WASHINGTON – Anybody who knows sub-Saharan Africa will tell you that the main obstacle to additional economic growth is lack of electricity. More than 600 million Africans are not connected to the grid. And the impact of this is devastating. Just look at any satellite picture of Africa at night. What you see is a huge dark continent. No lights means no electricity; and this means no economic activities, at night and during the day.
A relatively small number of mostly urban African citizens (around 25 or 30%) have electricity. But supply is unreliable. Most factories, workshops, hotels, hospitals and other businesses must have back up generators that kick in during the frequent power failures. Reliance on generators, while essential, is horribly expensive. Imagine any US small factory having to run diesel generators almost every day in order to keep its machines running and meet its production targets because the local utility would send power to customers only a few hours a day.
Because of all this, when President Obama launched his $ 14 billion “Power Africa” initiative during a trip to South Africa, (Capetown, June 30, 2013), everybody paid attention. At the time it seemed that the US administration had finally decided to concentrate limited foreign assistance funds for Africa on one big ticket issue that, when properly addressed, would have enormous “force multiplier” effects.
It was also of great interest that the US government would work in close partnership with major US corporations. So, this was not just foreign aid. This was presented as an American public and private effort aimed at boosting Africa’s economic growth potential.
Electricity is of course essential. The difference between having it and not having it is huge. Access to reliable and affordable energy would allow immense economic progress for hundreds of millions in Africa, while improving everything: manufacturing, business, education, health care, financial services, you name it.
A bad plan
Upon review, however, Power Africa had enormous structural weakness. Its big budget would result from the consolidation of the grants, loans and investment activities of a variety of US federal agencies, while setting up –from scratch– cooperation mechanisms with major private sector companies (including General Electric and Symbion Power) that were expected to fork about $ 7 billion in new power generation investments.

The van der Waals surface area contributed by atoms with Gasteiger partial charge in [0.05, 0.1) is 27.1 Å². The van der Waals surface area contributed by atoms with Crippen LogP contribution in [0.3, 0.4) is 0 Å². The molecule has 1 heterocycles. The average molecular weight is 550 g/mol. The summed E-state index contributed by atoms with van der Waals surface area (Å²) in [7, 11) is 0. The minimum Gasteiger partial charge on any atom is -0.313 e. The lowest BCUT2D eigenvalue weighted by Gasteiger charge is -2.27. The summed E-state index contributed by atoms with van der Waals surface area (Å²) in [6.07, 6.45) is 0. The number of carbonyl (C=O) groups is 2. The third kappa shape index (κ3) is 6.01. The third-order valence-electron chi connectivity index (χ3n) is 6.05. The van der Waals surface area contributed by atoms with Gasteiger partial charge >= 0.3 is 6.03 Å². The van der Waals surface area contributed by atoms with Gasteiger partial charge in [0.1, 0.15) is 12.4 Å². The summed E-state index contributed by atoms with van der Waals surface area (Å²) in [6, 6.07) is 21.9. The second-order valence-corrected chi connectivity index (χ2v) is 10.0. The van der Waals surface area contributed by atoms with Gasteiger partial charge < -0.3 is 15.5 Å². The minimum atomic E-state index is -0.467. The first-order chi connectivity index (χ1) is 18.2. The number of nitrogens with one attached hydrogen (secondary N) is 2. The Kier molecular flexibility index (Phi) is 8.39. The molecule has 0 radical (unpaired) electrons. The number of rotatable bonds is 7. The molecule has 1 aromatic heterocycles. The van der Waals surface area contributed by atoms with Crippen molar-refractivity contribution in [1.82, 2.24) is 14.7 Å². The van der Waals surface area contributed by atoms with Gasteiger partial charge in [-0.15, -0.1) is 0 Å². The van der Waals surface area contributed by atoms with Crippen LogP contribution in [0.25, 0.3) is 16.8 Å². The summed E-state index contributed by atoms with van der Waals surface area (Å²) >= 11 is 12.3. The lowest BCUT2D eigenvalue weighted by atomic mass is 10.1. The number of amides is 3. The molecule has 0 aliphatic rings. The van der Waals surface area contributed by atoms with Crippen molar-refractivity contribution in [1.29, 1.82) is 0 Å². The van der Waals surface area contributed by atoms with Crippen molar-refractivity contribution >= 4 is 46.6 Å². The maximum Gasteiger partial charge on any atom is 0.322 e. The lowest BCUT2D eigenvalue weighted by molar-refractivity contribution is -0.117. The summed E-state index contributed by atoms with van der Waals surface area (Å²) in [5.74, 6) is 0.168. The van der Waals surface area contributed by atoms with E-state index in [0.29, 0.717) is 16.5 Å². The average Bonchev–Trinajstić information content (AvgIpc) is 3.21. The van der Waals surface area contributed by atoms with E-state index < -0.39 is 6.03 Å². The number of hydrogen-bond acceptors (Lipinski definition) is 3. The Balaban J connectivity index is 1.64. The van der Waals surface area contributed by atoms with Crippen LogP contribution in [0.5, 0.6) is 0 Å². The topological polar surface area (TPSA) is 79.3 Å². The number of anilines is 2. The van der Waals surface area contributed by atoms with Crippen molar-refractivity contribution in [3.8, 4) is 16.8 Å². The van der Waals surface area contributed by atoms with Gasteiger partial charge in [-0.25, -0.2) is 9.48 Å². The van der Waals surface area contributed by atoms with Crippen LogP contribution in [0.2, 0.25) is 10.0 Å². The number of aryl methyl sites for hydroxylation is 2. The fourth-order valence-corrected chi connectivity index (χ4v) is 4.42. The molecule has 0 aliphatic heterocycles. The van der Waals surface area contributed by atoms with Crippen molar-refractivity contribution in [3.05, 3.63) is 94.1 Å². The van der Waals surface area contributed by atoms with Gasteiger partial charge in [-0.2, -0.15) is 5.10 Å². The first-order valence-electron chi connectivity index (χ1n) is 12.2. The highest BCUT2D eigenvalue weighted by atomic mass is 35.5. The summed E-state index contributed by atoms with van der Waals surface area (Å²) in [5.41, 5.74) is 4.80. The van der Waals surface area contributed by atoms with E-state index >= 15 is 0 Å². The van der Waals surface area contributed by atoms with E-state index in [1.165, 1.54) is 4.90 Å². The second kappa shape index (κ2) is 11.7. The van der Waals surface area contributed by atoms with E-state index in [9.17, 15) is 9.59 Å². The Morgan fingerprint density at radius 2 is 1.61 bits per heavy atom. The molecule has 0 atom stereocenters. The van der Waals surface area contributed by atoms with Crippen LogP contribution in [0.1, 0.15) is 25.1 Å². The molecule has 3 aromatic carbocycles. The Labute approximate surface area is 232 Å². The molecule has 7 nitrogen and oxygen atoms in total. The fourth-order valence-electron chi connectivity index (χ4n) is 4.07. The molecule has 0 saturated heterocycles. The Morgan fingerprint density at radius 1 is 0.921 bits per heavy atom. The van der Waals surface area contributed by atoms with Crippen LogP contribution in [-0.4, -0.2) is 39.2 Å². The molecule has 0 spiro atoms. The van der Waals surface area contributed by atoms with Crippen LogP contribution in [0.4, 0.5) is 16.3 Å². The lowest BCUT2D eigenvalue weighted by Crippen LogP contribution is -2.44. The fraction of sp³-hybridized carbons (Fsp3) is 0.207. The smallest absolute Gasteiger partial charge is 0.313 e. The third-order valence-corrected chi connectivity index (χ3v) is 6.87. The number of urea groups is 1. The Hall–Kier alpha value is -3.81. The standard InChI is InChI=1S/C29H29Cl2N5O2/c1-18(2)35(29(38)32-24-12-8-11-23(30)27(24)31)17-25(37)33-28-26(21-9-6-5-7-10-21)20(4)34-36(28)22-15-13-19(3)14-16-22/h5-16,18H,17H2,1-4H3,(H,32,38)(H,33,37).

And this is only half the story. The multiple US partners in this huge and untested arrangement would have had to interface with a variety of African stakeholders, (central and local governments, public utilities, private companies, chambers of commerce, financial institutions, and various NGOs), in several countries.
At some point, all this would have resulted in the creation and approval of an agenda, with feasibility studies, budgets, financial arrangements, and finally allocation of resources and construction of new power plants and distribution lines.
The complexity of all this is mind-boggling. The notion that US federal bureaucracies would be able to pull this off within a reasonable time frame was a dream.
And a dream it was. So far, two years later, not much has been done. Sure enough, there have been interventions here and there. Technical assistance has been provided for this or that project.
However, almost nothing when it comes to large “greenfield” projects. Critics argue that many of the projects that Power Africa would like to list as its own in fact were already in the making when this new initiative came about, therefore Power Africa cannot take any credit for them.
Are we talking about failure? May be not total failure. But, if there are any achievements, they are not even remotely on the scale of what was announced by President Obama back in June 2013.
Additional proof of this is that Power Africa is seldom mentioned. A recent story in The Economist (The leapfrog continent, June 6th, 2015), is entirely devoted to Africa’s electricity needs. The article describes in some detail Africa’s power generation projects, while analyzing large plans being worked on, from South Africa to Ethiopia, with a special focus on the role of renewable energy.
Well, guess what, The Obama administration Power Africa initiative and its projected $ 14 billion dollars of new investments in electrical power generation is not even mentioned in this long piece entirely devoted to Africa’s energy needs. Not even mentioned. Talk about irrelevance.
And this was supposed to be the new grand plan for Africa coming from America. Some plan.